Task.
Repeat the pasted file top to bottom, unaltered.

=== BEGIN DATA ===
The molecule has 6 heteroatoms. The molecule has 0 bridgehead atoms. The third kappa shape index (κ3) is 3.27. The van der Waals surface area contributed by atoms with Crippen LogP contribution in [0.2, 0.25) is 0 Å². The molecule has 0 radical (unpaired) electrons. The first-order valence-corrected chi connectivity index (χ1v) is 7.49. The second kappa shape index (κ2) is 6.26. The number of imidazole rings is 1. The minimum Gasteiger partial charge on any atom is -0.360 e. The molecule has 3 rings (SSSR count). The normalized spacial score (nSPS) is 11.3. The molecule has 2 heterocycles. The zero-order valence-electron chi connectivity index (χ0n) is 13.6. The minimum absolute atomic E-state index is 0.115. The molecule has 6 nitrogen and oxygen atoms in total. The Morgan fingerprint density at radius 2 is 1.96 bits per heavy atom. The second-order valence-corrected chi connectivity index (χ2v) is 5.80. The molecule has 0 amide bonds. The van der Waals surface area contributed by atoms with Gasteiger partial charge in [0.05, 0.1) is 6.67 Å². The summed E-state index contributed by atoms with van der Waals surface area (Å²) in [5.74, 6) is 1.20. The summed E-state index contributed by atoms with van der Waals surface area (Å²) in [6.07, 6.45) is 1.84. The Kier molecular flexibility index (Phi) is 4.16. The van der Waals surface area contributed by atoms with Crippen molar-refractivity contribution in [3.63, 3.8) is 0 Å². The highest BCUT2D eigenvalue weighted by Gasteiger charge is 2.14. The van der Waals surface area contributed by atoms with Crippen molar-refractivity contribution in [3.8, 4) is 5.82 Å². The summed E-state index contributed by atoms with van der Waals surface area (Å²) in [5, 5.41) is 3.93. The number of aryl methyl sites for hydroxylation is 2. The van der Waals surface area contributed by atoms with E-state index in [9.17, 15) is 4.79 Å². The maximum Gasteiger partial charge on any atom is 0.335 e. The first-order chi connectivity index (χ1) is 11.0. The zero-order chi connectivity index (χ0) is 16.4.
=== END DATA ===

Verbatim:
The molecule has 6 heteroatoms. The molecule has 0 bridgehead atoms. The third kappa shape index (κ3) is 3.27. The van der Waals surface area contributed by atoms with Crippen LogP contribution in [0.2, 0.25) is 0 Å². The molecule has 0 radical (unpaired) electrons. The first-order valence-corrected chi connectivity index (χ1v) is 7.49. The second kappa shape index (κ2) is 6.26. The number of imidazole rings is 1. The minimum Gasteiger partial charge on any atom is -0.360 e. The molecule has 3 rings (SSSR count). The normalized spacial score (nSPS) is 11.3. The molecule has 2 heterocycles. The zero-order valence-electron chi connectivity index (χ0n) is 13.6. The minimum absolute atomic E-state index is 0.115. The molecule has 6 nitrogen and oxygen atoms in total. The Morgan fingerprint density at radius 2 is 1.96 bits per heavy atom. The second-order valence-corrected chi connectivity index (χ2v) is 5.80. The molecule has 0 amide bonds. The van der Waals surface area contributed by atoms with Gasteiger partial charge in [0.05, 0.1) is 6.67 Å². The summed E-state index contributed by atoms with van der Waals surface area (Å²) in [5.74, 6) is 1.20. The summed E-state index contributed by atoms with van der Waals surface area (Å²) in [6.07, 6.45) is 1.84. The Kier molecular flexibility index (Phi) is 4.16. The van der Waals surface area contributed by atoms with Crippen molar-refractivity contribution in [3.63, 3.8) is 0 Å². The highest BCUT2D eigenvalue weighted by Gasteiger charge is 2.14. The van der Waals surface area contributed by atoms with Crippen molar-refractivity contribution in [3.8, 4) is 5.82 Å². The summed E-state index contributed by atoms with van der Waals surface area (Å²) in [5, 5.41) is 3.93. The number of aryl methyl sites for hydroxylation is 2. The van der Waals surface area contributed by atoms with E-state index in [9.17, 15) is 4.79 Å². The maximum Gasteiger partial charge on any atom is 0.335 e. The first-order chi connectivity index (χ1) is 11.0. The zero-order chi connectivity index (χ0) is 16.4.